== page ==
There are many professions that review footage of themselves during practice or after competitions. Professional athletes review game footage, musicians listen to recordings of themselves, actors re-watch their reels, pilots check their simulations… the list goes on and on.
As a sales rep, you should do the same thing every single time you lose a deal. In sales, your prospects and their businesses do not stay the same way forever, therefore you must analyze your losses so you can learn and adapt your tactics to learn more in the future. Yes, it’s definitely uncomfortable and frustrating, but it is essential that you learn from mistakes. Depending on your relationship with the prospect and your company culture, there are several ways to approach your post-loss analysis, here’s how:
If You Have a Relationship with the Prospect
One advantage sales reps have is an open channel of communication with the people that they lost to. Can you imagine if the Red Sox asked the Yankees how to beat them next time?
Many reps establish a relationship with a particular prospect during the sales process. If your deal with a friendly prospect’s organization falls through, consider reaching out to your contact for a quick conversation about why you lost. Keep in mind, you’re really just asking them for a favor and they may not always be honest for a variety of reasons.
There is a fine balance you must find. Your prospect doesn’t owe you anything, but if you approach them and demonstrate that you want to learn from the experience, they may be willing to give you feedback.
The best way to reach out is to not contact them as soon as you find out you lost. Your prospect is likely already uncomfortable about delivering bad news, and they won’t want to discuss it right away. Never turn a cold shoulder after a loss either, you never know if your prospect’s requirements will change or if your competitor won’t deliver on their promises and you resurface as the winner.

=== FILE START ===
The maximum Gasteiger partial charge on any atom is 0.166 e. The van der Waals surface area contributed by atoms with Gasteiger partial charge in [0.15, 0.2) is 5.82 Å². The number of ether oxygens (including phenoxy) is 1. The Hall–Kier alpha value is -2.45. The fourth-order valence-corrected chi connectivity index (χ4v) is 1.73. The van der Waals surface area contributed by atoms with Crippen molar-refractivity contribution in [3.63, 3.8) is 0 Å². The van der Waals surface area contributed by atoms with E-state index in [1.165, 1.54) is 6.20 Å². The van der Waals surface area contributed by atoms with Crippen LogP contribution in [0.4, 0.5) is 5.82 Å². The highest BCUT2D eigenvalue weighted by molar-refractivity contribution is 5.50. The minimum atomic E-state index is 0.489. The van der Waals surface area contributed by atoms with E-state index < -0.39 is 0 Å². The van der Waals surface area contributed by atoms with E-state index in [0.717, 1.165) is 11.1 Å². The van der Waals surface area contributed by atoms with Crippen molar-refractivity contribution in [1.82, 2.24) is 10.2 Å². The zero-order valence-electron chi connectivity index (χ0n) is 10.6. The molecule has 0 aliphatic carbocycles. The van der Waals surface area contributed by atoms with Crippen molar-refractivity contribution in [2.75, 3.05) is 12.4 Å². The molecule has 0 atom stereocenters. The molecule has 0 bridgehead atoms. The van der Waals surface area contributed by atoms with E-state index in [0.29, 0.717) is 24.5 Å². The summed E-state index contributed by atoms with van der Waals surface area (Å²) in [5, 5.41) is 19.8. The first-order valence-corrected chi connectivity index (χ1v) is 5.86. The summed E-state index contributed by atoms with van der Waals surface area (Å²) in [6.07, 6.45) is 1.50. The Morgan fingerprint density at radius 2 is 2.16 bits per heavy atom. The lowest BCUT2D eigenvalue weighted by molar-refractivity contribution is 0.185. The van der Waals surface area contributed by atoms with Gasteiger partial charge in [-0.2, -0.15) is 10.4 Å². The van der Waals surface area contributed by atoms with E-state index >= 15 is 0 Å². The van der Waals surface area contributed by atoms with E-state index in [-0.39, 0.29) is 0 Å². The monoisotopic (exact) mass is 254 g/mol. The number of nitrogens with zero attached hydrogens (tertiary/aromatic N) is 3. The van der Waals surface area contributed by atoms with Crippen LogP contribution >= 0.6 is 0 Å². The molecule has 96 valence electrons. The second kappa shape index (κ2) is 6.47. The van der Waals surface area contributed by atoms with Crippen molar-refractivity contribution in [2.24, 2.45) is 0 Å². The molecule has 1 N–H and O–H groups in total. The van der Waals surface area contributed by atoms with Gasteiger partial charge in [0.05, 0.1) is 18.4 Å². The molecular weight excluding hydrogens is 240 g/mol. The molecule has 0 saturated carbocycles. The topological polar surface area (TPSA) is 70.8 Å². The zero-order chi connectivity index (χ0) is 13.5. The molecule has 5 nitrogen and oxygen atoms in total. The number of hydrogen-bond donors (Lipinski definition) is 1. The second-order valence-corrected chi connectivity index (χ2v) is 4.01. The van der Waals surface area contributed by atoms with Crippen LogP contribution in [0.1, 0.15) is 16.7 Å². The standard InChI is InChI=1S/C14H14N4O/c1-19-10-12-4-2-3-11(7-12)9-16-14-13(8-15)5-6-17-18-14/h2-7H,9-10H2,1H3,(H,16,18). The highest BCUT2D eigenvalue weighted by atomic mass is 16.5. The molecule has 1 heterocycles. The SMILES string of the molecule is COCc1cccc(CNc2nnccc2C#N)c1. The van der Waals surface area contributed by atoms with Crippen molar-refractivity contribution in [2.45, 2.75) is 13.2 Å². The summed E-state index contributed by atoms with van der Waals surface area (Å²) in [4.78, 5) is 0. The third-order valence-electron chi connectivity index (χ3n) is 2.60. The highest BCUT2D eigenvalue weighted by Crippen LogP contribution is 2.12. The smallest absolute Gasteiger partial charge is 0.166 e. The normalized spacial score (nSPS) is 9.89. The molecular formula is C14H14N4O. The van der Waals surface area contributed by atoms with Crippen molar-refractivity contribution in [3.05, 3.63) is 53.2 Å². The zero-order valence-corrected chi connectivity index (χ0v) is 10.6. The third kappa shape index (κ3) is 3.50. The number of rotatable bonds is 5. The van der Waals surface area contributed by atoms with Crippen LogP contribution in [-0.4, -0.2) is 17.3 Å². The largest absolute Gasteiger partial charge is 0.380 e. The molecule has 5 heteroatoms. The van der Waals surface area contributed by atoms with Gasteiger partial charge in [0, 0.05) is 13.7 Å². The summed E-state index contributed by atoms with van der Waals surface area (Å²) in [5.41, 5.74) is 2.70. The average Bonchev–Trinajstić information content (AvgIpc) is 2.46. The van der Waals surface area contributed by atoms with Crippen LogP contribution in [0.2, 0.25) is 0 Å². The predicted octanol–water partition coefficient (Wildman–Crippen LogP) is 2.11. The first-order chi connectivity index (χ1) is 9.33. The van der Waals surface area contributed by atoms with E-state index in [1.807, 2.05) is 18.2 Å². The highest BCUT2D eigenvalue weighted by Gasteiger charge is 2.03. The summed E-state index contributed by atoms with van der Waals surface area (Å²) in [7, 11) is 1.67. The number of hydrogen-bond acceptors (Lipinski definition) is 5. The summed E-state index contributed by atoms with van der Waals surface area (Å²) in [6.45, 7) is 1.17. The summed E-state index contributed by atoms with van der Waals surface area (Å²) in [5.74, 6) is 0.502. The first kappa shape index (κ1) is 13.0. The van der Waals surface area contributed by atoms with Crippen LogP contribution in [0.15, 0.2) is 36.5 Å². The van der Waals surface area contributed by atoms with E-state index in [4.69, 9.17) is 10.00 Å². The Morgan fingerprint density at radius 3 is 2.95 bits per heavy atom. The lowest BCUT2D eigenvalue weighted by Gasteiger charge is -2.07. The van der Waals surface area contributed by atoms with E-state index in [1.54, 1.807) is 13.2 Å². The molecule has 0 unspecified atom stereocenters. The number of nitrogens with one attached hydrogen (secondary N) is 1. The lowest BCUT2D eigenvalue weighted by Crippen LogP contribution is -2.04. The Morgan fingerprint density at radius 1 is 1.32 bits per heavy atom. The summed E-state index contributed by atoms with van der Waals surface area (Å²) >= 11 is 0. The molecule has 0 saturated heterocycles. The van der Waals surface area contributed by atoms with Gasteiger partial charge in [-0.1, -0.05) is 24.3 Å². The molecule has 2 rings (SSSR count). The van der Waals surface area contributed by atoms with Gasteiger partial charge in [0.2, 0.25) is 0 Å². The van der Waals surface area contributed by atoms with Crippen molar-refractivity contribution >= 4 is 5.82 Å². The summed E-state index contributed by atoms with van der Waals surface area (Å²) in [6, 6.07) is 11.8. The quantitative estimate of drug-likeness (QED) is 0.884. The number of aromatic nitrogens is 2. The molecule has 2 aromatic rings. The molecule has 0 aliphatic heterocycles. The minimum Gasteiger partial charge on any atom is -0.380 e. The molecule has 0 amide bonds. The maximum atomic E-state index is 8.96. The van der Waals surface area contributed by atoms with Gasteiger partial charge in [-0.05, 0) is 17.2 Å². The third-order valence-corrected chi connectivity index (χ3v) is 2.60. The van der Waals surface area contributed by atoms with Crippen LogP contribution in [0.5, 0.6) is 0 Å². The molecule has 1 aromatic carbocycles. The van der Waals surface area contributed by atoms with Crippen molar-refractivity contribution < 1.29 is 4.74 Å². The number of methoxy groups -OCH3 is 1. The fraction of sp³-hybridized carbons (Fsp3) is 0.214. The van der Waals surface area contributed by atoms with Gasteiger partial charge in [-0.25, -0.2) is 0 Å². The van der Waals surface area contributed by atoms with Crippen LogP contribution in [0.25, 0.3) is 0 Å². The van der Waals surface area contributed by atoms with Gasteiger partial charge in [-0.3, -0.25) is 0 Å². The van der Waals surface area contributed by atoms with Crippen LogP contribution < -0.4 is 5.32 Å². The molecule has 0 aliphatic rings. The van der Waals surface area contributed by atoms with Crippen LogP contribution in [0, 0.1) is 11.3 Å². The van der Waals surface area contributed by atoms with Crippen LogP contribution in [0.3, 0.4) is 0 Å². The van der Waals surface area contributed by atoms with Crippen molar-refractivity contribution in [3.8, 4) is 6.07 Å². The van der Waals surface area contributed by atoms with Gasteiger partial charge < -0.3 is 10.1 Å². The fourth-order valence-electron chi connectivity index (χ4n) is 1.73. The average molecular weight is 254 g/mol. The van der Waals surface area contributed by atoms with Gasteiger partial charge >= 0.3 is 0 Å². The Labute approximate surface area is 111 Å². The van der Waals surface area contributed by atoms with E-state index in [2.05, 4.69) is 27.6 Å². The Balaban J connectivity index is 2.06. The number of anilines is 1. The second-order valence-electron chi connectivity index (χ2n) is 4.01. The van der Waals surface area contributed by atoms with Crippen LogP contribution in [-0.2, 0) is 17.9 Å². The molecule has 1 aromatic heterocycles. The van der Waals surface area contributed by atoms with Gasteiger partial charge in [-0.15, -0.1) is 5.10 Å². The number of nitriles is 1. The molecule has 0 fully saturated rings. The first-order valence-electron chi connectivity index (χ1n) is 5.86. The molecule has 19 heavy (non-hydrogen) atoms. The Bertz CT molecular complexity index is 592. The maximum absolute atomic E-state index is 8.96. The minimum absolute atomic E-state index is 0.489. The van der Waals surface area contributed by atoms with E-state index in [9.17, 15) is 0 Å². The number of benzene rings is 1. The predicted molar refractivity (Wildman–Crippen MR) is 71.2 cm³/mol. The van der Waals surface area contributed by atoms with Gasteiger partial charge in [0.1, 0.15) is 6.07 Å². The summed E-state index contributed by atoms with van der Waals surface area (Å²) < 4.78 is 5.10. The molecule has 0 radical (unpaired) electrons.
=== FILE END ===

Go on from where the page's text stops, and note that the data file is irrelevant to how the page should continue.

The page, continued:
Use a Culture of Learning
Often, a conversation with your prospect just isn’t going to happen. That’s when you need to perform your analysis by yourself, with your teammates, your friends, or even your social networks. If your company has a culture of learning, it’s important you take full advantage. Seek out your manager, a peer, or do some self-reflection on the following:
Listen to recordings or search transcripts to see:
- If there are any competitor mentions you failed to address properly
- Key features that you failed to showcase or explain, or that your product lacks entirely
- Miss opportunities to address potential problems
- If you created value wherever possible
- If you made the most of your time with the decision maker
- If you left any questions unanswered or gaps unaddressed
- If you failed to properly address pricing inquiries
Were your emails:
- Well written?
- Thorough and friendly?
- Were your responses complete and timely?
CRM and Visitor Tracking
- Were there site visits or content downloads that indicated any needs or interests that were not addressed?
In the end, there may not always be a single specific factor to look for. I spoke with Olivia Bodnar (Director of Sales at Snowflake Computing) who suggests approaching your loss analysis like a relationship. If things went sour, start to think about where and when communications broke down, then examine that particular call or interaction to find the source.
If your company does not have a learning culture where you can find the help you need, consider leveraging social media or even your personal network. You can create a short write-up of what happened and share it within a LinkedIn Group, Reddit, other discussion groups, or even just your personal LinkedIn profile and ask for opinions and feedback. You may be surprised at the amount of help you receive.
Put it to Use
Perhaps most importantly, when you do find the feedback you’ve been looking for, you must apply it, or all your efforts will be in vain. You can also share your findings with others, so they may learn from you as well.